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Freezer-Paper Stenciling

I’ve been doing some freezer-paper stenciling. Have you? If you haven’t given it a go yet, you should!

I’ve been focusing on “boy” designs since, let’s face it, there really isn’t much to do for boys except dress them in clothes that they love. Which is kind of a welcome change from dressing my girls in clothes that I love.

I made these shirts on my vacation; my mother-in-law and I had so much fun with them! The process is unbelievably simple. If you’d like to try it, check out the Freezer-Paper Stenciling Tutorial over at Made.

The first shirt was for my 2-year-old, who, as you all know, is completely, utterly, wholeheartedly obsessed with Monster trucks.

The second shirt was made from a picture of a ’72 Ford pickup, the vehicle my husband drove as a youngster. I was hoping to save this shirt for a little longer so it’d still be nice for school, but I caught my son in the coat closet one day with his head and one arm inside and a guilty look on his face. I supposed then that if he wanted to wear it bad enough to smuggle it into the coat closet, he could go ahead and wear it.

This final shirt was made especially for my four-year-old. Can you tell what it is? Here’s a close-up . . .

I love this shirt. Not only because my son adores it, but also because it reminds me that sewing/stenciling/crafting doesn’t have to be about embroidered fawns and shirring, and that blogging doesn’t have to be about pictures of homemade cookies and curly-haired blond children in vintage-y clothes and on retro furniture. Sometimes it’s about making something that someone else is going to absolutely love, something that’s just a little bit playful and tongue-in-cheek, and then sharing it with everyone else. Speaking of sharing, does anyone in the Texas Panhandle have a working scanner? I’d love to scan in the stencils so that they’re available to anyone who wants them, but alas, unless I break down and head to Fedex (remember when they were Kinko’s?), I’m stuck without a way to get the finished designs into the computer.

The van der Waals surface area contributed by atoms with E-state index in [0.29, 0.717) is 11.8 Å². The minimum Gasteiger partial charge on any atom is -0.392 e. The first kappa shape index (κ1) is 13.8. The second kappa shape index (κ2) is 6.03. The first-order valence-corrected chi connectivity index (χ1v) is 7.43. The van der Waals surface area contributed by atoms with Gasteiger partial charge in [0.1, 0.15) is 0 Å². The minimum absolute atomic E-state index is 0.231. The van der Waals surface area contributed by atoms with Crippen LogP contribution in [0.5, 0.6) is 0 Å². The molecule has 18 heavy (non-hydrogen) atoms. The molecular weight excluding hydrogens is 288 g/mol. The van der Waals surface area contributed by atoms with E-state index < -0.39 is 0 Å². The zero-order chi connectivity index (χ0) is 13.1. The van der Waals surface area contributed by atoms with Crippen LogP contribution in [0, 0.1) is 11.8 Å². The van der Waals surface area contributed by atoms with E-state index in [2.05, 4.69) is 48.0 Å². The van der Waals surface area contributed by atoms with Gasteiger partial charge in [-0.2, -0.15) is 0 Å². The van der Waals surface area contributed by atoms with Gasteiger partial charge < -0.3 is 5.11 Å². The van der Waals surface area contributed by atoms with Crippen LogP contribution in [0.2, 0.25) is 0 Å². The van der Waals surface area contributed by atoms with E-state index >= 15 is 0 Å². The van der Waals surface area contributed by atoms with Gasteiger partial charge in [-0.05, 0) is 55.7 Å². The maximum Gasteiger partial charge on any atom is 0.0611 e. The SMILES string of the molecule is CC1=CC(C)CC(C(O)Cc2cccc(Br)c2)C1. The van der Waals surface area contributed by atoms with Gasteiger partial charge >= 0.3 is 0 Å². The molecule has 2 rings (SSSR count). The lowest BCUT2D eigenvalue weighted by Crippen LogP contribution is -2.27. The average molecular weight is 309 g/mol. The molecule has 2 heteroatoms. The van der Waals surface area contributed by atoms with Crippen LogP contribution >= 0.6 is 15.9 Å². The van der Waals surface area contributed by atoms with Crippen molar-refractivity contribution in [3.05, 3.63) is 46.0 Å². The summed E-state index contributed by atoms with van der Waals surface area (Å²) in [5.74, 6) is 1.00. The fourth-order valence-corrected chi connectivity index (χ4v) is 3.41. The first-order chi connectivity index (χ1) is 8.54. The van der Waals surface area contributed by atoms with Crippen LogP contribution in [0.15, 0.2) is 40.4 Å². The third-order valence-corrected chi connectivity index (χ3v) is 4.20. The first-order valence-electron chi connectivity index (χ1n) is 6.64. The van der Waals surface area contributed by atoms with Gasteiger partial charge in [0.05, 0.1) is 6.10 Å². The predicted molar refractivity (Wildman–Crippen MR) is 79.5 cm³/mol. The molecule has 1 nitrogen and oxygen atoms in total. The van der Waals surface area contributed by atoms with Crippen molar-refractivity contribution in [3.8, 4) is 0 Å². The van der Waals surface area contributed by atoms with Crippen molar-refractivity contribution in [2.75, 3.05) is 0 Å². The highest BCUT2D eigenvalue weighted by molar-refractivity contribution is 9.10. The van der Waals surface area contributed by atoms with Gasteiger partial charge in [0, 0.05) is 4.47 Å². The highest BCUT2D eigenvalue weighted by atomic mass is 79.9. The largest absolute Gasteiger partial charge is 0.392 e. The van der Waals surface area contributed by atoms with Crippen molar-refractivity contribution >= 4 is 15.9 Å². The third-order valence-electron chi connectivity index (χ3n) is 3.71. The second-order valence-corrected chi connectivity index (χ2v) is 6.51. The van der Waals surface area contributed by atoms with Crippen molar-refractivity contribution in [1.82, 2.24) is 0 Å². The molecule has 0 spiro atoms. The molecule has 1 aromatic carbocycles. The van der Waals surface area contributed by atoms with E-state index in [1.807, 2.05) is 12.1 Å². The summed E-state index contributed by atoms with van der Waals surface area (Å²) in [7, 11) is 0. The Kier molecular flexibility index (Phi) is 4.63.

SWAP — Trees and Birdies Tunic

It’s been a super busy week for me — anyone else getting ready to send their kids to school? I’ve been getting back to my “SWAP” — sewing with a purpose — focusing mainly on school clothes. I know that it isn’t entirely a necessity like pants and t-shirts are, but this “Emma” tunic from Ottobre 04/2010 just called to me:

I found the fabric at Joann’s in the juvenile apparel section. It’s 100% cotton, but it’s very thick, almost a bottom-weight or a light canvas (you know, like stuff you could use to make pants?). I thought it would be perfect to pull over a t-shirt on the cooler fall mornings.

I love the print. Oh, how I love the print. It’s not designer or anything; just one of those made-exclusively-for-JoAnn’s-Fabrics designs.

The binding is designer — although I can’t remember which one, since the selvedge edge of my 1/4 yard piece didn’t have any writing. I saw it on the quilting fabrics wall and stopped looking for anything else; I thought it was perfect. It’s applied just like bias binding; I just cut the pieces so that the squares would fall in line at just the right spot.

I adore these pockets; they’re such classic Ottobre. Trust me, once you go Finnish, you’ll never go back. 😉 Their designs are really all about the details, so that when your garment is done, it doesn’t look homemade, but it does look stylish and modern.

So there you have it. More school clothes for my little one. Now on to some amazing corduroy that’s calling my — er, my daughter’s — name. Don’t you just love sewing for fall?

Tuesday Treasures